The question is whether so called European values are contradicting, opposing so called Christian values. I think this question is already false question. In the sense that, on the one hand Georgia considers itself being part of Europe. At least most of people I ask here, in this country they said yes, we are European, we are part of Europe. So how could not Georgia share European values, if Georgia is already part of Europe?!
The second misunderstanding is the opposition of European values and Christian values. The basis of what considered being European values is Christianity, the Christian faith. Christian faith as we all know is based on the notion of liberty, freedom. Liberation of sins, liberation of slavery to sins, we consider ourselves being redeemed by Christ, to be free people. People who act according to their conscience, because they know that they are already pardoned by Christ and the sacrifice.
Of course Christian values can be interpreted, evolve; change face, but basically they stay always the same. So how can Christian values on the one hand, be opposed to European values, which are based on Christianity mainly.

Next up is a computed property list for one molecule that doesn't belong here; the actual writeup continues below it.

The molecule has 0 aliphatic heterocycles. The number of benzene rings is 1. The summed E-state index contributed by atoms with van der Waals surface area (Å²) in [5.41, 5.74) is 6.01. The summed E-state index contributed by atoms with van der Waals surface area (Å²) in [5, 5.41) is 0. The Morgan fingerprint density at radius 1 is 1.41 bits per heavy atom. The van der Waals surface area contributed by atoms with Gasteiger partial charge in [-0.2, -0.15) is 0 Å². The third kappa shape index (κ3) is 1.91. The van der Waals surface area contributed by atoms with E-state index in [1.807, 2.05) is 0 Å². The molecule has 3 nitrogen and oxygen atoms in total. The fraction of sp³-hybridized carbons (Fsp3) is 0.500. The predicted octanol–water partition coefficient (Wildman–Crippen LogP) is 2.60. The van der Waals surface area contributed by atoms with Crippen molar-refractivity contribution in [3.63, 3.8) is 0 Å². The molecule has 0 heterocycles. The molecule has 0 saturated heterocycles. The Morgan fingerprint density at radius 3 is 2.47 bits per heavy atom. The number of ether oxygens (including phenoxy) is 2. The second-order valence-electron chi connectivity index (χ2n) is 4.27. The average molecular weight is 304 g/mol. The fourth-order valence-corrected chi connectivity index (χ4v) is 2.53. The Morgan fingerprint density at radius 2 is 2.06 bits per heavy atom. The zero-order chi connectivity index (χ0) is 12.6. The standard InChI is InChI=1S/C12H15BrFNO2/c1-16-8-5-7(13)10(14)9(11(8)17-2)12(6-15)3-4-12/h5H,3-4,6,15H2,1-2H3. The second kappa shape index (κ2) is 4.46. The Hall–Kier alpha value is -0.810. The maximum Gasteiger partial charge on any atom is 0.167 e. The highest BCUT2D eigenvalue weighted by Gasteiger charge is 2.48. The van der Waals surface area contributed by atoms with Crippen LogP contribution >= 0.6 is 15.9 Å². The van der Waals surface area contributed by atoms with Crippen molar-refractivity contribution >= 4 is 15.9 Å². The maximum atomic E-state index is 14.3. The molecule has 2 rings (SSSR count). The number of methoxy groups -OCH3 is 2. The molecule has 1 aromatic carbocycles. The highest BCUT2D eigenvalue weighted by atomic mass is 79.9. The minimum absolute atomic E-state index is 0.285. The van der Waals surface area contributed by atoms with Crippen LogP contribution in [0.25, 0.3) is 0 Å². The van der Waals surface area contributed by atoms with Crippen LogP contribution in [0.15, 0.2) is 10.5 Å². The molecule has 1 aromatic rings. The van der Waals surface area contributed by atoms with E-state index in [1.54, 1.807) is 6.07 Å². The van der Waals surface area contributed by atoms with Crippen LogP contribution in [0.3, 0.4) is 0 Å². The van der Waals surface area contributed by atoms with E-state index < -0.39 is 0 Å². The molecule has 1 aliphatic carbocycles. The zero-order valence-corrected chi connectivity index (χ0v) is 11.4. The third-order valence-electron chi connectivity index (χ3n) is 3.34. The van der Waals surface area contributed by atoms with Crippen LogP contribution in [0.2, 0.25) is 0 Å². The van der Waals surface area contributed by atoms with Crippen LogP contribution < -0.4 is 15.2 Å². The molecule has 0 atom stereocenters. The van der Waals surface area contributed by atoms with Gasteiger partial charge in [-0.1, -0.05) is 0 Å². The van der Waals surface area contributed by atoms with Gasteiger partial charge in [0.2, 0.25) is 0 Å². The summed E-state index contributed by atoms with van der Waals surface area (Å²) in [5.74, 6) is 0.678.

More opposition is about the culture. So what do people here in Georgia mainly consider being their culture, what we in Europe mainly consider our culture. This question has been of course gained some actuality with respect of the recent terroristic attacks in Paris and Brussels. What did this people attack? They attacked mainly European values, in the sense they are not ready to accept freedom of people. Freedom to act according to their conscience, these people who attacked European cities, Paris and Brussels they were against the perception of freedom which is at the basis of European culture, European values of course coming Christian values. They attacked the freedom of the press, the freedom of conscience, the freedom of expression. They were against the rights of people to express opinions, which are not always shared by everybody, but which are their opinions.